Monday, May 31, 2021

Miscellany: Battle of the Pocket Trauma Kits

If you believe the news, there are almost 20 million people with a concealed carry permit in this country. However, I'll bet that very few of them carry medical gear, even though you are way more likely to need to stanch a wound in a victim than to create one in an assailant. Gunfights are rare - car crashes, sports accidents, and other occasions causing traumatic injury are not.

I have a full-on trauma kit at home, in my car, in my office, and when travelling, but I will cop to not lugging one around when I'm walking through Publix. For on-body carry, I make do with a CoTCCC-recommended tourniquet on the belt and an EDC trauma kit in the pocket. Here are the pros and cons of a couple that I've tried:

PHLster Pocket Emergency Wallet ($60, sleeve only for $20)

Contents: Compressed gauze, mini compression bandage, nitrile gloves, and a small WoundClot gauze pack

This is an elastic sleeve with two partitions (meant for medical stuff) and one small partition (for gloves). As packed from PHLster, it combines several practical bleeding control items in a package that will fit into a large pocket - think cargo pockets, jacket pockets, and some front pants pockets, but not your skinny jeans.

PROS: The sleeve keeps the items together in the pocket well and compresses them down to the narrowest possible size. The kit's contents are useful.

CONS: There's no way to attach the sleeve to a belt or other gear, and it's a pain to take items in and out of the sleeve. Somewhat expensive for what it is.

LTC EDC Pocket Trauma Kit ($75, pouch only for $35)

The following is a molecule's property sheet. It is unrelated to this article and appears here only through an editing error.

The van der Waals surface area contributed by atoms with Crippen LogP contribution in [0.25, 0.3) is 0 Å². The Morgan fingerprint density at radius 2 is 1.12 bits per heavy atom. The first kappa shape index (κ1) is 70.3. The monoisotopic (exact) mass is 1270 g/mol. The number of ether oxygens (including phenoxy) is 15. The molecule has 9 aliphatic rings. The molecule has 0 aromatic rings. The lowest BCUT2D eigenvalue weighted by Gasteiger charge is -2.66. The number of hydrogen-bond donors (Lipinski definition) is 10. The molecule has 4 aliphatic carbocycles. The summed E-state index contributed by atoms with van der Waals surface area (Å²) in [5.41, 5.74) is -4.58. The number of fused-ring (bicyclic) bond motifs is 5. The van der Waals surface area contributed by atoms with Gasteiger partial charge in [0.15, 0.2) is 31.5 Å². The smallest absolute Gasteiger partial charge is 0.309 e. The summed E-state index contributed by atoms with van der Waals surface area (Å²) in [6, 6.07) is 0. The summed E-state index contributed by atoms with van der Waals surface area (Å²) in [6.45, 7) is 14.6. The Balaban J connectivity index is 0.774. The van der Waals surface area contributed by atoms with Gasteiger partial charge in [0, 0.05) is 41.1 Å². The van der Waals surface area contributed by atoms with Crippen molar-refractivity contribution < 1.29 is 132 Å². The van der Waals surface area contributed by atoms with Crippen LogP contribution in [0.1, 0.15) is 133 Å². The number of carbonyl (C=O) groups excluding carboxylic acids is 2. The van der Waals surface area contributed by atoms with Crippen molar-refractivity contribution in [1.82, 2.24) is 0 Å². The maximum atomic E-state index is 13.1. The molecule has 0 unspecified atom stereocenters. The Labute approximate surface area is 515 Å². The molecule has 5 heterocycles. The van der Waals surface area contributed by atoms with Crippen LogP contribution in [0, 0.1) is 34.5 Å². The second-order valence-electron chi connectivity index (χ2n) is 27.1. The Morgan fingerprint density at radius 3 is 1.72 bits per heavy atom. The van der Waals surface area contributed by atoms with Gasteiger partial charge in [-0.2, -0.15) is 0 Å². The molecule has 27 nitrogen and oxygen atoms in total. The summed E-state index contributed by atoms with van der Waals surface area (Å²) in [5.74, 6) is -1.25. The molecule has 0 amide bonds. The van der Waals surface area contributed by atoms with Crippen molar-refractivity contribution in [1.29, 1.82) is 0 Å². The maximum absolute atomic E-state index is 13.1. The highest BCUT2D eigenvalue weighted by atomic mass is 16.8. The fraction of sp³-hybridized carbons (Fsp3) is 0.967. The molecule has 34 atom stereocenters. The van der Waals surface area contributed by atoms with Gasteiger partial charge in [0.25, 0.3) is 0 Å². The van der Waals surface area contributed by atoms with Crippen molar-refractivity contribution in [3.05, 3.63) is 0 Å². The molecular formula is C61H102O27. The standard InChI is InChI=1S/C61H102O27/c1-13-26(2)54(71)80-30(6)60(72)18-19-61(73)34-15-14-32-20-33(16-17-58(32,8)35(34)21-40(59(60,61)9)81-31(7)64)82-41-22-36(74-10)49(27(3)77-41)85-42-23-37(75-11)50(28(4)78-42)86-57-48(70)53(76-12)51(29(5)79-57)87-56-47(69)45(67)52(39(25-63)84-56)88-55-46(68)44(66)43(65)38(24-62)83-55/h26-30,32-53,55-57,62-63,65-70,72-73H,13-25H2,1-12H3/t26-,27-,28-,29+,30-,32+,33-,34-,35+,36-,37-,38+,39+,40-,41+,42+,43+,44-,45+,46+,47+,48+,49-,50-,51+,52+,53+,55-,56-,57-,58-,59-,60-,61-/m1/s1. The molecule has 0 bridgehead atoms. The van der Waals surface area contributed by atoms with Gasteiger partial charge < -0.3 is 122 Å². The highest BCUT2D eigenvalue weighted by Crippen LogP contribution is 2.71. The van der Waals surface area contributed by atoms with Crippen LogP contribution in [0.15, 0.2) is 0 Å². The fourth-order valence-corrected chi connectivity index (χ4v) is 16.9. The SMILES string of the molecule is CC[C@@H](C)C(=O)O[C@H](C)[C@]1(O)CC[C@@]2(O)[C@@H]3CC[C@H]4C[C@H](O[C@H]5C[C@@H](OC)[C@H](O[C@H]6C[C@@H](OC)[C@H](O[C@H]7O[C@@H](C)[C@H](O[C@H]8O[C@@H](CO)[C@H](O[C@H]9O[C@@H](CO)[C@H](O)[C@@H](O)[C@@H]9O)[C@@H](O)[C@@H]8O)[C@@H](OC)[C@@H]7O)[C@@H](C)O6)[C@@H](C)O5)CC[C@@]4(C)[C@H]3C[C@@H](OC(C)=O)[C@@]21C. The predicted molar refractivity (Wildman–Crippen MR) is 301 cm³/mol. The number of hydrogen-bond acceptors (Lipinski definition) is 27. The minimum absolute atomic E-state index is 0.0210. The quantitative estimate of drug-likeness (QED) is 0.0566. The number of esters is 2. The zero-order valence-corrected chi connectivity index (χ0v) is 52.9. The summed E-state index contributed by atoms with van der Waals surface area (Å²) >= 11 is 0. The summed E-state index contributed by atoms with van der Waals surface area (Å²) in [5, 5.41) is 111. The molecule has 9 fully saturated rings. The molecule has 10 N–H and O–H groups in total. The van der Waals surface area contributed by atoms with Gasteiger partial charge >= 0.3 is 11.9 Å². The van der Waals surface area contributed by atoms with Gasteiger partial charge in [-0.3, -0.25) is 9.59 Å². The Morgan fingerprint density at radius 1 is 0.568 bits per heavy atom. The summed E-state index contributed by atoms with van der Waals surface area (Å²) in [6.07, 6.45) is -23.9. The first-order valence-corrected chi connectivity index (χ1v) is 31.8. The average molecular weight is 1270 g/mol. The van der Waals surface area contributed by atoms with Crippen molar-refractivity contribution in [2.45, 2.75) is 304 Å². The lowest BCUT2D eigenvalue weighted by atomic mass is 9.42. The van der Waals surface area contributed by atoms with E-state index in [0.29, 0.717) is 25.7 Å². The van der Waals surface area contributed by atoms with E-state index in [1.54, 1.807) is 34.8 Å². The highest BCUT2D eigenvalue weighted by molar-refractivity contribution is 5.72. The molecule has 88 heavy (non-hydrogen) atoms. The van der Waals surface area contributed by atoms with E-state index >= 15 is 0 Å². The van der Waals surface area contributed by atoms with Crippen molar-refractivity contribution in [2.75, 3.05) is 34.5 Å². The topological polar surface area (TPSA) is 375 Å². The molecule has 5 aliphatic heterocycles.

Contents: SWAT-T tourniquet, QuikClot dressing, nitrile gloves, and a "micro first aid kit" (with band-aids, wound closures, wipes, and antibiotic ointment)

Live the Creed created this pouch, which consists of two elastic-sleeved compartments in a folding wallet format with a hook-and-loop tab keeping it closed. 

The fully stocked kits were sold out, so I ordered just the pouch, and filled it with my own items for the test (a SWAT-T, Celox Rapid Z-fold gauze, and some nitrile gloves).

PROS: MOLLE compatible, so it can be mounted to a belt or bag easily. Pull tab and foldout design makes it easy to to access and use the kit's contents. A SWAT-T fits perfectly inside one of the compartments.

CONS: Compresses items less than the PHLster sleeve, so the package is slightly thicker overall and harder to get out of a pocket.  The compartments are narrower than the PHLster sleeve, so fewer items fit. Finally, the full stocked kit from LTC seems overpriced and contains items that belong in a first aid kit (e.g., band-aids), not a trauma kit.


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